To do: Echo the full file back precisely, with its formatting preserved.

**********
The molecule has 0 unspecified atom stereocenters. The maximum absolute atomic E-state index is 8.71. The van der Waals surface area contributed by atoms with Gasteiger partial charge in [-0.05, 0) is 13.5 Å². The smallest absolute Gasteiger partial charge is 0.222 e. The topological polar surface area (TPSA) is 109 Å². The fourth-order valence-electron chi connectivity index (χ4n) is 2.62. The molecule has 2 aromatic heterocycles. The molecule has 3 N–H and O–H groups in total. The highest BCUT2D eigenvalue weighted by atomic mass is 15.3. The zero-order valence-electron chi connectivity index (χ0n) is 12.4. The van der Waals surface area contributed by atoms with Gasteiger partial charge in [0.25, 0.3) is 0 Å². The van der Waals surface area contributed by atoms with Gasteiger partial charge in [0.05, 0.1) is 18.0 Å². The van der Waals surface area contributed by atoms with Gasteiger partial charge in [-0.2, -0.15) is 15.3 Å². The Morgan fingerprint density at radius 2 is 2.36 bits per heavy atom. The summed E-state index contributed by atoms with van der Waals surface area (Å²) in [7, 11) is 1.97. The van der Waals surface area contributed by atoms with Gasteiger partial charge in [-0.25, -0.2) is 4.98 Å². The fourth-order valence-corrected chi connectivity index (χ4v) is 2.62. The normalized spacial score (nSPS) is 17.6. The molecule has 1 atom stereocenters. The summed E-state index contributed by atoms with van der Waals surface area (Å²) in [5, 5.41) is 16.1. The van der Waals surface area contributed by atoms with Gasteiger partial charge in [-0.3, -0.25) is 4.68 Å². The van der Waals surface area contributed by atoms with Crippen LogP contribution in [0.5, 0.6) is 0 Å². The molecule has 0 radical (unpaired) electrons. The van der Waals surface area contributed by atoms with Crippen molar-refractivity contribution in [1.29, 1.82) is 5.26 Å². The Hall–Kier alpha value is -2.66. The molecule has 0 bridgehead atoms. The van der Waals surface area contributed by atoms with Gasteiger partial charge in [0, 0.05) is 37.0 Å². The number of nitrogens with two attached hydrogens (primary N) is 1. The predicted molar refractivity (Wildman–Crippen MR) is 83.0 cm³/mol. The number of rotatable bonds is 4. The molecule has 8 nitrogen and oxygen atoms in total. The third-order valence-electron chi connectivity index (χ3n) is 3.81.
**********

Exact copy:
The molecule has 0 unspecified atom stereocenters. The maximum absolute atomic E-state index is 8.71. The van der Waals surface area contributed by atoms with Gasteiger partial charge in [-0.05, 0) is 13.5 Å². The smallest absolute Gasteiger partial charge is 0.222 e. The topological polar surface area (TPSA) is 109 Å². The fourth-order valence-electron chi connectivity index (χ4n) is 2.62. The molecule has 2 aromatic heterocycles. The molecule has 3 N–H and O–H groups in total. The highest BCUT2D eigenvalue weighted by atomic mass is 15.3. The zero-order valence-electron chi connectivity index (χ0n) is 12.4. The van der Waals surface area contributed by atoms with Gasteiger partial charge in [0.25, 0.3) is 0 Å². The van der Waals surface area contributed by atoms with Gasteiger partial charge in [0.05, 0.1) is 18.0 Å². The van der Waals surface area contributed by atoms with Gasteiger partial charge in [-0.2, -0.15) is 15.3 Å². The Morgan fingerprint density at radius 2 is 2.36 bits per heavy atom. The summed E-state index contributed by atoms with van der Waals surface area (Å²) in [7, 11) is 1.97. The van der Waals surface area contributed by atoms with Gasteiger partial charge in [-0.25, -0.2) is 4.98 Å². The fourth-order valence-corrected chi connectivity index (χ4v) is 2.62. The normalized spacial score (nSPS) is 17.6. The molecule has 1 atom stereocenters. The summed E-state index contributed by atoms with van der Waals surface area (Å²) in [5, 5.41) is 16.1. The van der Waals surface area contributed by atoms with Gasteiger partial charge in [-0.3, -0.25) is 4.68 Å². The van der Waals surface area contributed by atoms with Crippen LogP contribution in [0.5, 0.6) is 0 Å². The molecule has 0 radical (unpaired) electrons. The van der Waals surface area contributed by atoms with Crippen molar-refractivity contribution in [1.29, 1.82) is 5.26 Å². The Hall–Kier alpha value is -2.66. The molecule has 0 bridgehead atoms. The van der Waals surface area contributed by atoms with Gasteiger partial charge in [0, 0.05) is 37.0 Å². The number of nitrogens with two attached hydrogens (primary N) is 1. The predicted molar refractivity (Wildman–Crippen MR) is 83.0 cm³/mol. The number of rotatable bonds is 4. The molecule has 8 nitrogen and oxygen atoms in total. The third-order valence-electron chi connectivity index (χ3n) is 3.81.